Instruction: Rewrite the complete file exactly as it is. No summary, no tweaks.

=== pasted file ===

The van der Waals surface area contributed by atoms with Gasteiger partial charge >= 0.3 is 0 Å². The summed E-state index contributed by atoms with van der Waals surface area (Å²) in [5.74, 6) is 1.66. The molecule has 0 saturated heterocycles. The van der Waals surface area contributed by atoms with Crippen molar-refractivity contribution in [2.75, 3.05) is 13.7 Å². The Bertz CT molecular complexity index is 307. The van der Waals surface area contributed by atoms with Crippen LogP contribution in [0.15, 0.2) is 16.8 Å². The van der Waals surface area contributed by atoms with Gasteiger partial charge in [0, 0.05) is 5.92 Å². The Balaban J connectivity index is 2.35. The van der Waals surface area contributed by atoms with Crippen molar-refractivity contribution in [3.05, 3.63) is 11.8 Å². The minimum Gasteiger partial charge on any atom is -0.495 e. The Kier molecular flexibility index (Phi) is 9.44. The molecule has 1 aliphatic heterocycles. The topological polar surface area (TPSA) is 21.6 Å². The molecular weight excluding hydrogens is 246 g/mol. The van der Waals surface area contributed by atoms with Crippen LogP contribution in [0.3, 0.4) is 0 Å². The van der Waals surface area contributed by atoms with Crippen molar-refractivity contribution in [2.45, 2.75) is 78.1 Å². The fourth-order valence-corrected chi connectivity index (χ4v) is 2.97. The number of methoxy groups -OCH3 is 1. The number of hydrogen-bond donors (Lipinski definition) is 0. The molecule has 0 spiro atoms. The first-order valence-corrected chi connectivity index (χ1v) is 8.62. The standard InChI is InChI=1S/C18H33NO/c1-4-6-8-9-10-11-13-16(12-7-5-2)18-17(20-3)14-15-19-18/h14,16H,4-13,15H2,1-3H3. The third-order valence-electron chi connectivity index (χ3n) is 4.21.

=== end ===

The van der Waals surface area contributed by atoms with Gasteiger partial charge >= 0.3 is 0 Å². The summed E-state index contributed by atoms with van der Waals surface area (Å²) in [5.74, 6) is 1.66. The molecule has 0 saturated heterocycles. The van der Waals surface area contributed by atoms with Crippen molar-refractivity contribution in [2.75, 3.05) is 13.7 Å². The Bertz CT molecular complexity index is 307. The van der Waals surface area contributed by atoms with Crippen LogP contribution in [0.15, 0.2) is 16.8 Å². The van der Waals surface area contributed by atoms with Gasteiger partial charge in [0, 0.05) is 5.92 Å². The Balaban J connectivity index is 2.35. The van der Waals surface area contributed by atoms with Crippen molar-refractivity contribution in [3.05, 3.63) is 11.8 Å². The minimum Gasteiger partial charge on any atom is -0.495 e. The Kier molecular flexibility index (Phi) is 9.44. The molecule has 1 aliphatic heterocycles. The topological polar surface area (TPSA) is 21.6 Å². The molecular weight excluding hydrogens is 246 g/mol. The van der Waals surface area contributed by atoms with Crippen LogP contribution in [0.3, 0.4) is 0 Å². The van der Waals surface area contributed by atoms with Crippen molar-refractivity contribution in [2.45, 2.75) is 78.1 Å². The fourth-order valence-corrected chi connectivity index (χ4v) is 2.97. The number of methoxy groups -OCH3 is 1. The number of hydrogen-bond donors (Lipinski definition) is 0. The molecule has 0 spiro atoms. The first-order valence-corrected chi connectivity index (χ1v) is 8.62. The standard InChI is InChI=1S/C18H33NO/c1-4-6-8-9-10-11-13-16(12-7-5-2)18-17(20-3)14-15-19-18/h14,16H,4-13,15H2,1-3H3. The third-order valence-electron chi connectivity index (χ3n) is 4.21.